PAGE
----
After months of rumors, Carpano has finally released smaller sized bottles of its ambrosial sweet vermouth, Antica Formula.
When Antica Formula’s public relations team first told me about this back in October, I was ecstatic. I’ve written about this problem before: for the way many of us in North America drink vermouth—in cocktails, not on its own—the bottles are too big. It’s been marketed more as an aperitif than a vermouth for so long that it appears no one thought to offer it in smaller bottles in the U.S.
Antica Formula, arguably the best sweet vermouth on the market (it makes fantastic Manhattans and Rob Roys), has until now only been available in huge 1-liter bottles (pictured here with the tin it’s often sold in). There are roughly 34 ounces in a liter. When you’re adding as little as a half ounce of vermouth to a cocktail, it can take a while to get through that big bottle. During that time, the flavor changes with exposure to oxygen (Antica is 16% abv, not high enough to preserve it completely). Add to that the price of a liter of Carpano Antica—as much as $36 some places (and as little as $26 in others). It’s a shame to waste.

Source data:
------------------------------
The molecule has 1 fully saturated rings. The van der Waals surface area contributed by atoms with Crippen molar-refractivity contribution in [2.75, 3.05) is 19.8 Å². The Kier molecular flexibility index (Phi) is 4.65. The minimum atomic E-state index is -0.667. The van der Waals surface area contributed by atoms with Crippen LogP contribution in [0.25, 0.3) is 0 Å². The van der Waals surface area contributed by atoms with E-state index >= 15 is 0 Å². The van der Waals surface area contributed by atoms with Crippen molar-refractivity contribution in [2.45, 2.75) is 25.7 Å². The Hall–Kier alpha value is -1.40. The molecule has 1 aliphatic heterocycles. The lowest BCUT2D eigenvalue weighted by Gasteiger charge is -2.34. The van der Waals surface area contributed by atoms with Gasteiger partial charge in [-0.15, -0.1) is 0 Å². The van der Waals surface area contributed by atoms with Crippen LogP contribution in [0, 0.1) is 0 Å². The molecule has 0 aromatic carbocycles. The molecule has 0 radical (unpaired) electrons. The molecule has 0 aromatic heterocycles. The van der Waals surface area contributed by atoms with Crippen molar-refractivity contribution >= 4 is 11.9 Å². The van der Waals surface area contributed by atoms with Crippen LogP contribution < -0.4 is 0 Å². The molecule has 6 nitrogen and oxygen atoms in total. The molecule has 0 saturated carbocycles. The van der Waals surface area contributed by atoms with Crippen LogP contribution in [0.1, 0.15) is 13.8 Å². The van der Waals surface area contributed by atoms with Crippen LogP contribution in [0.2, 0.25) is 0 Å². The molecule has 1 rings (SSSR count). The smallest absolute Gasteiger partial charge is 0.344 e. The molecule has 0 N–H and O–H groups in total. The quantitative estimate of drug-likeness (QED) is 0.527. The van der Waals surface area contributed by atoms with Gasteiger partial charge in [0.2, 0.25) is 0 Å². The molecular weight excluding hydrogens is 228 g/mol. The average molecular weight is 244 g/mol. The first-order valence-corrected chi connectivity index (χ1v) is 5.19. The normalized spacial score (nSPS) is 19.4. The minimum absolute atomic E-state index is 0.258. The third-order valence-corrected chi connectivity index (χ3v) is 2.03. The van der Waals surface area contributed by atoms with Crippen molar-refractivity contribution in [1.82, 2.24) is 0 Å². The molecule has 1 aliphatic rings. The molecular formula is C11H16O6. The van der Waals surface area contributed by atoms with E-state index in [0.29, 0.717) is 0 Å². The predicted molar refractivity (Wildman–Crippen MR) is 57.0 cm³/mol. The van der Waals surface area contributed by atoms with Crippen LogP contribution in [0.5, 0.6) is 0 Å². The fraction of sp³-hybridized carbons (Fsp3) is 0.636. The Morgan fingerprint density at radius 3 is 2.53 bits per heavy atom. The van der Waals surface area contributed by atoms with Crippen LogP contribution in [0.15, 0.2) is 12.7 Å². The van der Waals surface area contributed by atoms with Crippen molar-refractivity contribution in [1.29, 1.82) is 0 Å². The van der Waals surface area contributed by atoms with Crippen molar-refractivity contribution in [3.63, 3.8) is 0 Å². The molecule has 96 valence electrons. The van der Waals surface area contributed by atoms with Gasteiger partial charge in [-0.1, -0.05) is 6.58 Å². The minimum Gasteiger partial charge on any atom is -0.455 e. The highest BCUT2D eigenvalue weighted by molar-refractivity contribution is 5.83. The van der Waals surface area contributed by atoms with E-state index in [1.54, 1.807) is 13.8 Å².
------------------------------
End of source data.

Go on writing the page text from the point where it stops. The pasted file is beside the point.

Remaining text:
The new, smaller bottles, which sell for between $14 and $16, are 375ml or about 12 ounces. Much more manageable for the home bartender. That’ll give me, say, eight Manhattans and four ounces to drink straight or on the rocks. And Carpano Antica is good enough to drink straight.
What distinguishes this vermouth from others is its silky off-dry herbal flavor with a hint of vanilla. It’s not quite like any other sweet vermouth. The “ancient formula,” as the name translates, goes back to 1786 with Antonio Benedetto Carpano in Turin, Italy. He may or may not be the man who invented vermouth. (Carpano also makes what we’d now call “traditional” vermouths and another product popular among bartenders, Punt e Mes.)
Try Antica Formula in your next Manhattan. Or try it in a Rob Roy: it’s especially good mixed with Famous Grouse as I’ve found at a bar in my neighborhood. It’s also a great way to modify a Negroni. But do as the Italians do and try it straight, chilled or over ice. Yes, it’s mildly bitter, but it’s also sweet and herbal with vanilla, orange and a bewitching melange of other flavors.